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Liberty News

Kitchen donations aid flood relief efforts at Nashville school

May 13, 2010 : Marcelo Quarantotto

Liberty University, in partnership with Gleaning for the World and Liberty Dining Services, sent a truckload of commercial kitchen equipment Wednesday to a private school in Nashville, after floodwaters rolled over parts of the city on May 3, afflicting millions of dollars in damage.

Donelson Christian Academy (DCA) suffered 10 feet of water.

“It ruined everything,” said Scott Small, director of Liberty University’s supply chain management system.

Chuck Faulkinberry, resident district manager for Liberty Dining Services, which is operated by Sodexo, heard about DCA’s hardships from another district manager for Sodexo, Brad McNealey. While DCA did have insurance to cover much of the damage, it did not cover the $120,000 worth of kitchen equipment that was destroyed.

“I was stationed in the Deep South — from Florida to Louisiana — about five years ago, back when we were having all of those hurricanes,” said Faulkinberry. “So I was always the one in need and Brad would help me out. I called him after the flood, and he said he has three schools in desperate need, the first one being Donelson Christian. They’d been praying for any help they could get.”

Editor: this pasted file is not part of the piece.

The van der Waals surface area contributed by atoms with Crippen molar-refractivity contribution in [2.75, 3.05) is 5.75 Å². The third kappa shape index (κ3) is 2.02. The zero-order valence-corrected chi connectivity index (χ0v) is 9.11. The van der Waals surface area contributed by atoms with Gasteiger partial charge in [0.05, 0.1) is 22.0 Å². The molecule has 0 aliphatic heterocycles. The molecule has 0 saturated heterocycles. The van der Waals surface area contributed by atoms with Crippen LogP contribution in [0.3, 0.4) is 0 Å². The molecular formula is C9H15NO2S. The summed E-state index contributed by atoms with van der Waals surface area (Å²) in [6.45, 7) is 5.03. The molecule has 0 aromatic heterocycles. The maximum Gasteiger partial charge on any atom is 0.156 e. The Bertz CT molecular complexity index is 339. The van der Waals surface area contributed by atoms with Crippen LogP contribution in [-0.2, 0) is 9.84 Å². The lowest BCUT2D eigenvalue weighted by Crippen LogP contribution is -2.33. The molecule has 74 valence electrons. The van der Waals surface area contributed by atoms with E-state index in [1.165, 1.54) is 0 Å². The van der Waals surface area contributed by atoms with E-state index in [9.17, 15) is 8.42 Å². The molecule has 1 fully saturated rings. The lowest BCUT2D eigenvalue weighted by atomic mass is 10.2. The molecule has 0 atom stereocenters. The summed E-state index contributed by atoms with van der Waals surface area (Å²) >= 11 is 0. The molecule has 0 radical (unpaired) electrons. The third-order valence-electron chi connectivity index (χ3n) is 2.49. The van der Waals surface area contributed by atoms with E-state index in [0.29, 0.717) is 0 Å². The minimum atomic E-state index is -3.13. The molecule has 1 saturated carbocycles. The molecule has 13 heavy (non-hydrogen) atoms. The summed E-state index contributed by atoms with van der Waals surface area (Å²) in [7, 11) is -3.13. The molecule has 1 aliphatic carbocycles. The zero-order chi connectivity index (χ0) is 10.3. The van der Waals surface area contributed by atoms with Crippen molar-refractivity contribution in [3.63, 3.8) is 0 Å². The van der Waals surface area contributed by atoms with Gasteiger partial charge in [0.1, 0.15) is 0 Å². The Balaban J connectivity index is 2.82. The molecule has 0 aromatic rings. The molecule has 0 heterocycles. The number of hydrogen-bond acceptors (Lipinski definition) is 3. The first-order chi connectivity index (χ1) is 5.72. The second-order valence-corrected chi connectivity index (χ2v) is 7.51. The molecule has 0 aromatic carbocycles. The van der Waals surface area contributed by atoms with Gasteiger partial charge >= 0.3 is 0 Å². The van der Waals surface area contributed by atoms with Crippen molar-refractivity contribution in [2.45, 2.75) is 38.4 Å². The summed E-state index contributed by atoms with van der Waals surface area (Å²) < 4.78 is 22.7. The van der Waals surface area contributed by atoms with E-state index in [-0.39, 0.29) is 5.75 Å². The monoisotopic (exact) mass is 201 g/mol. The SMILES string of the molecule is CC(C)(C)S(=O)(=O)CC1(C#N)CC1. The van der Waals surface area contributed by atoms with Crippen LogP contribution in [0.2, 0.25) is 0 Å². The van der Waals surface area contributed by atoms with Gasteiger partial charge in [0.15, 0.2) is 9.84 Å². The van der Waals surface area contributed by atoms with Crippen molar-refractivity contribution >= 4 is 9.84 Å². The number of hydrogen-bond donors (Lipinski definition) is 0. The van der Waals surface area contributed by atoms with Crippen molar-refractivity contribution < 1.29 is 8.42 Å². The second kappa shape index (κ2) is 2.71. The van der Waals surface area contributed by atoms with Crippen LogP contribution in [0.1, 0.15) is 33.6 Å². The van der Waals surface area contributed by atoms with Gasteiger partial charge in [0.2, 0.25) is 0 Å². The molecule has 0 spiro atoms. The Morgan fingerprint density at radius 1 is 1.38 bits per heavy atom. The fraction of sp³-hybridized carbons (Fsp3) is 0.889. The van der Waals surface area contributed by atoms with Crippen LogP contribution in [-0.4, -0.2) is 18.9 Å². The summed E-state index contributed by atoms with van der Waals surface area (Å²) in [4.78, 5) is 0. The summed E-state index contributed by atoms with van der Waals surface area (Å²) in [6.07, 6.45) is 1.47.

Faulkinberry remembered several pieces of equipment that Liberty had in storage and, after gaining approval from the administration, offered to donate anything that could fit on a truck.

As staff filled the delivery truck at Liberty’s 12th Street warehouse on Wednesday, Faulkinberry remarked at how if they had waited much longer, the equipment would have been sold. A large display refrigerator had been stuck with a Post It note reading “eBay.”

“Someone was looking out for us,” said Faulkinberry, looking up at the ceiling.

He estimated that all the donated equipment, if purchased new, would cost between $60,000 to $70,000.

After the truck had been loaded, Faulkinberry thanked the warehouse staff for the blessing they were a part of. “This will go a long way in helping them out.”

Commercial kitchen appliances stored at Liberty University's warehouse on 12th Street in Lynchburg were donated to a school in Nashville, Tenn., that was destroyed in recent floods.

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